How to Hijack a Hashtag

Conservatives have hijacked the public outrage over the kidnapping of nearly 300 Nigerian schoolgirls in order to criticize the Obama administration. This started with Rush Limbaugh wanting a go at Michelle Obama.

Well apparently it wasn’t just Rush that doesn’t understand the power of Twitter. A new photo was making the rounds of social media last week.

The photo shows a man holding a sign that reads:






It’s unclear why he (and the people who keep sharing it) chose to use a purportedly worthless means of activism to rile people up about worthless means of activism, but logic has never been very good at politics anyway. Sarah Palin shared the photo on her Facebook page, reminding us that Conservative foreign policy is like a teenage boy so eager to prove he’s a man he goes looking for a fight that only a surge of testosterone and the naïve arrogance of youth have convinced him he can win.


Maybe not. To be honest, by now those girls have probably been subjected to rape, forcible marriage and abuse, and it’s quite likely many of them have been taken across international borders and enslaved. Hashtags themselves will not bring back those girls, but neither will corrupt governments.

The hashtag started when Nigerian mothers tweeted #BringBackOurDaughters. Faced with a corrupt, incompetent government that thought it could sweep the tragedy under the rug, the moms used Twitter to get attention. That was the smartest thing they could’ve done.

Because Twitter is Twitter, the hashtag got the attention of the media, and morphed into #BringBackOurGirls. This “lazy” hashtag activism spread around the world as people tweeted support for those mothers and made the missing Nigerian schoolgirls an issue that will not go away.


When Michelle Obama (who, by the way, is neither an elected official nor a member of the administration) got on board, she used her position as First Lady to boost the visibility of #BringBackOurGirls. Maybe she was just acting like a teenager, as many Conservative critics like Palin have claimed. Or maybe she knew exactly what she was doing.

The Obama administration, along with other governments, initially offered assistance to the Nigerians, who refused. But since the Twitter firestorm, President Goodluck of Nigeria has accepted aid from the United States, Israel, Britain, France and China.


So this hashtag activism has done exactly what it was meant to do, and all it could do. It’s made rescuing the kidnapped schoolgirls a popular enough cause among citizens for them to pressure their governments to offer assistance, and pressured the Nigerian government, through public opinion, to accept help (albeit pretty late in the game). Besides educating ourselves, this is what civilians can do.


Because of Twitter, an international team of skilled individuals may have the chance to make a difference in the lives of these girls and their families.

A lot of the Conservative criticism is that hashtag activism makes the Obama administration look weak, that we have the resources to get the girls back using brute force. But if it weren’t for Internet activism, most American probably never would have heard of this tragedy. It might have been a line on the ticker at the bottom of the 24-hour newsfeed, sliding off the screen into nothingness the way most of these stories do. Twitter is peer pressure on steroids. Undoubtedly, a lot of people just jump lazily on board with the latest trend, but even if that is the case with some of the #BringBackOurGirls Tweeters, those people now know that 300 girls were kidnapped by terrorists in Nigeria. They may know nothing else about Nigeria, but they know that, and that in itself is valuable. The kidnapping is extraordinary in terms of the number of girls abducted, but this kind of thing happens all the time.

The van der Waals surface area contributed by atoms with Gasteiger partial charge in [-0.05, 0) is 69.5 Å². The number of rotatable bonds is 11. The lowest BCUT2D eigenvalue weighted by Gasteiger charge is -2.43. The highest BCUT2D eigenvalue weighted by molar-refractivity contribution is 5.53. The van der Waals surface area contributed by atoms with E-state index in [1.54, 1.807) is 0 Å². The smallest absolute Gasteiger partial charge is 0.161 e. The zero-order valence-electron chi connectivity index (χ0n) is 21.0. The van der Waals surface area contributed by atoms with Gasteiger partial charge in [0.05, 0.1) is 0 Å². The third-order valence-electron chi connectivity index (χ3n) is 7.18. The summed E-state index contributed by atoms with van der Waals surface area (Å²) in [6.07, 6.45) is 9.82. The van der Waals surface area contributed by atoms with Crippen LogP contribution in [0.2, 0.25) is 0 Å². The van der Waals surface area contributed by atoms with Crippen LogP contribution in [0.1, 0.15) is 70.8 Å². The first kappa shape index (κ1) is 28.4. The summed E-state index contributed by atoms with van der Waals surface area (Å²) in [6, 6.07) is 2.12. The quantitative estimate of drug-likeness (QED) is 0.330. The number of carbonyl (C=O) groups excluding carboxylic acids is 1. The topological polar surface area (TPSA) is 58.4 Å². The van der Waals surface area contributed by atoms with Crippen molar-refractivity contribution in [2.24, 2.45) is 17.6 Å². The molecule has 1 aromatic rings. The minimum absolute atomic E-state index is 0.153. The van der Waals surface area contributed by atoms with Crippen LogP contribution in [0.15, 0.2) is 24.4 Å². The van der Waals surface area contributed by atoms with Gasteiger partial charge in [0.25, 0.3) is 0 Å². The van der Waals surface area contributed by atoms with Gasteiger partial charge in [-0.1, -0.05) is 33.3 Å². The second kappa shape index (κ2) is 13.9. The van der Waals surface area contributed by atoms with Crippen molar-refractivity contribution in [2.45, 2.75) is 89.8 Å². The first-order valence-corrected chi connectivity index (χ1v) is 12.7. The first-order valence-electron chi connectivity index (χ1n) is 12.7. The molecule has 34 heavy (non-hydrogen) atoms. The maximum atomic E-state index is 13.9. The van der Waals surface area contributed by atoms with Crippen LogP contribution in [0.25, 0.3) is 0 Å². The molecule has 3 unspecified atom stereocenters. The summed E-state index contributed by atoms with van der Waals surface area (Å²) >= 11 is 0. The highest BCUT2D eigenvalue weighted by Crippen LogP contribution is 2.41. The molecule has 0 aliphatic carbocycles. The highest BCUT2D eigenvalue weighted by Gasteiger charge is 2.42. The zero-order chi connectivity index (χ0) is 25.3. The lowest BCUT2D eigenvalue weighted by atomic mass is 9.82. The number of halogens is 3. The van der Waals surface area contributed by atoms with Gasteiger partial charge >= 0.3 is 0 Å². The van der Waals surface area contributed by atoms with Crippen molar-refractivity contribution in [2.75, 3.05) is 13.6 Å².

Not to mention the fact that in the past decade, military might has failed to defeat Al-Quaeda and the Taliban.  How many schoolgirls have the Taliban killed in that time?


Hopefully, with the help of the foreign governments, all of the girls will be saved. But they might not. There may just be no happy ending. But that’s the reality of life for people in Nigeria and much of the world, and it’s something Americans aren’t comfortable reckoning with.

As taboo as it is not to elevate the US military to infallible hero status, warriors are only one piece of a bigger issue. Ordinary people have just as much power to make a difference as warriors do, if not more. Yesterday I tutored a student from Nigeria who wanted me to help her write an essay that could convey her emotion over the latest attacks in Abuja that killed over 100 people and injured even more. She’s been in the U.S. for seven years. Not too long ago, she climbed out of the shower ready for a day of shopping when she received a message from a friend back in Nigeria. It was a video taken by a witness to the Abuja attacks that showed, in vivid detail, pieces of people littering the ground: a man with his skull sliced in half and his brain in pieces around his body; a woman attempting to bend a leg that wasn’t there, her exposed bone feebly twitching as if it had been pushed by a gust of wind. The cameraman walked slowly around corpses and body parts, occasionally fixing on an unidentifiable piece of flesh smeared on the pavement. This is the reality of much of the world that Americans never see. And all of America’s military might cannot vanquish it.

I watched that video with this young woman and listened to her talk about her country. These immigrants are our neighbors and we ignore them. They come from hell and we don’t listen to their stories, we don’t put our arms around them while they are waiting to hear that their loved ones are safe at home. Our answer for everything is to send our soldiers and avert our eyes. But social media might just have the power to make us look.



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